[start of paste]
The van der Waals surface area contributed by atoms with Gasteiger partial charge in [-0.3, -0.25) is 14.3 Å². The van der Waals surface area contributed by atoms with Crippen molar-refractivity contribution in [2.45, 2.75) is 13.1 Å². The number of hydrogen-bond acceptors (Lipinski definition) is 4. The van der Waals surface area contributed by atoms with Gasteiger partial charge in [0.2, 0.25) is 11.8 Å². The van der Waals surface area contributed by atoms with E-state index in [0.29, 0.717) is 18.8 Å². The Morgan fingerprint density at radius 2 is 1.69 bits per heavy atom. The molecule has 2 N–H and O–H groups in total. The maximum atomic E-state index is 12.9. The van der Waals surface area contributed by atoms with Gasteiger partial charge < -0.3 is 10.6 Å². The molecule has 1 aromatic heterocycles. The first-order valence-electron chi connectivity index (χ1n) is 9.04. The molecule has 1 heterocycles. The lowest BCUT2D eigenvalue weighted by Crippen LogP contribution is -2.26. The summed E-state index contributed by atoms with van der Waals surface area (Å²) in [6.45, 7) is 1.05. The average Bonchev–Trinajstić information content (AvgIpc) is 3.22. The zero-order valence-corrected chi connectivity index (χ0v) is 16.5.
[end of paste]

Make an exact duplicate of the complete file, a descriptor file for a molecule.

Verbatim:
The van der Waals surface area contributed by atoms with Gasteiger partial charge in [-0.3, -0.25) is 14.3 Å². The van der Waals surface area contributed by atoms with Crippen molar-refractivity contribution in [2.45, 2.75) is 13.1 Å². The number of hydrogen-bond acceptors (Lipinski definition) is 4. The van der Waals surface area contributed by atoms with Gasteiger partial charge in [0.2, 0.25) is 11.8 Å². The van der Waals surface area contributed by atoms with E-state index in [0.29, 0.717) is 18.8 Å². The Morgan fingerprint density at radius 2 is 1.69 bits per heavy atom. The molecule has 2 N–H and O–H groups in total. The maximum atomic E-state index is 12.9. The van der Waals surface area contributed by atoms with Gasteiger partial charge < -0.3 is 10.6 Å². The molecule has 1 aromatic heterocycles. The first-order valence-electron chi connectivity index (χ1n) is 9.04. The molecule has 1 heterocycles. The lowest BCUT2D eigenvalue weighted by Crippen LogP contribution is -2.26. The summed E-state index contributed by atoms with van der Waals surface area (Å²) in [6.45, 7) is 1.05. The average Bonchev–Trinajstić information content (AvgIpc) is 3.22. The zero-order valence-corrected chi connectivity index (χ0v) is 16.5.